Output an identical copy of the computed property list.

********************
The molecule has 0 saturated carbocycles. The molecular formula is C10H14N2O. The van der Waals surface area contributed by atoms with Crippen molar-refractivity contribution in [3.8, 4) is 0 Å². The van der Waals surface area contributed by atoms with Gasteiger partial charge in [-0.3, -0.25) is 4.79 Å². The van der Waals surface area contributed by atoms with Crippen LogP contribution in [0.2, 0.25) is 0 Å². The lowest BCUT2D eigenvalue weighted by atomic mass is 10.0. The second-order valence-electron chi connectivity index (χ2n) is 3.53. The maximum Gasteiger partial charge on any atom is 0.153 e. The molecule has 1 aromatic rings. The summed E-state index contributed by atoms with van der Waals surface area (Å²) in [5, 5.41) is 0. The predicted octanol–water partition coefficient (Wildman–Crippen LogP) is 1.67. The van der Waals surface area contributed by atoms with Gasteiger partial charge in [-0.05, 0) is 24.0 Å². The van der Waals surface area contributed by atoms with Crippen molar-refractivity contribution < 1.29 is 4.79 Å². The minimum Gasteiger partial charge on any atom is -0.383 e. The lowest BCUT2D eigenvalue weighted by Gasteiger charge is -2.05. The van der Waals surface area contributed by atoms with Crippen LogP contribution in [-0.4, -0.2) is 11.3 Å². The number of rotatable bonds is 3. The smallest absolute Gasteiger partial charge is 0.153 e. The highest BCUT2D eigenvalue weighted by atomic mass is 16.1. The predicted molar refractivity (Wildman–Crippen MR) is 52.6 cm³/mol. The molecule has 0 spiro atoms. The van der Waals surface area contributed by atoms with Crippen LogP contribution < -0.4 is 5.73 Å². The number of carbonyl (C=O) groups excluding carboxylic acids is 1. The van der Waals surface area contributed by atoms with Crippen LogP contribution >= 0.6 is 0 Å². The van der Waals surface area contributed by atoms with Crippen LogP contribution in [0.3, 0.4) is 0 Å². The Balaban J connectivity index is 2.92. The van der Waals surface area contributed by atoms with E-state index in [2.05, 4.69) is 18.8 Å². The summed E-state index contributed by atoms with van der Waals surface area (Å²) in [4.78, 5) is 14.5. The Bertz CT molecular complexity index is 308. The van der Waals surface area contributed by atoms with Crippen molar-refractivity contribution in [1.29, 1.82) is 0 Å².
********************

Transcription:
The molecule has 0 saturated carbocycles. The molecular formula is C10H14N2O. The van der Waals surface area contributed by atoms with Crippen molar-refractivity contribution in [3.8, 4) is 0 Å². The van der Waals surface area contributed by atoms with Gasteiger partial charge in [-0.3, -0.25) is 4.79 Å². The van der Waals surface area contributed by atoms with Crippen LogP contribution in [0.2, 0.25) is 0 Å². The lowest BCUT2D eigenvalue weighted by atomic mass is 10.0. The second-order valence-electron chi connectivity index (χ2n) is 3.53. The maximum Gasteiger partial charge on any atom is 0.153 e. The molecule has 1 aromatic rings. The summed E-state index contributed by atoms with van der Waals surface area (Å²) in [5, 5.41) is 0. The predicted octanol–water partition coefficient (Wildman–Crippen LogP) is 1.67. The van der Waals surface area contributed by atoms with Gasteiger partial charge in [-0.05, 0) is 24.0 Å². The van der Waals surface area contributed by atoms with Crippen molar-refractivity contribution < 1.29 is 4.79 Å². The minimum Gasteiger partial charge on any atom is -0.383 e. The lowest BCUT2D eigenvalue weighted by Gasteiger charge is -2.05. The van der Waals surface area contributed by atoms with Crippen LogP contribution in [-0.4, -0.2) is 11.3 Å². The number of rotatable bonds is 3. The smallest absolute Gasteiger partial charge is 0.153 e. The highest BCUT2D eigenvalue weighted by atomic mass is 16.1. The predicted molar refractivity (Wildman–Crippen MR) is 52.6 cm³/mol. The molecule has 0 spiro atoms. The van der Waals surface area contributed by atoms with Crippen LogP contribution < -0.4 is 5.73 Å². The number of carbonyl (C=O) groups excluding carboxylic acids is 1. The van der Waals surface area contributed by atoms with Crippen LogP contribution >= 0.6 is 0 Å². The van der Waals surface area contributed by atoms with Crippen LogP contribution in [0.3, 0.4) is 0 Å². The Balaban J connectivity index is 2.92. The van der Waals surface area contributed by atoms with E-state index in [2.05, 4.69) is 18.8 Å². The summed E-state index contributed by atoms with van der Waals surface area (Å²) in [4.78, 5) is 14.5. The Bertz CT molecular complexity index is 308. The van der Waals surface area contributed by atoms with Crippen molar-refractivity contribution in [1.29, 1.82) is 0 Å².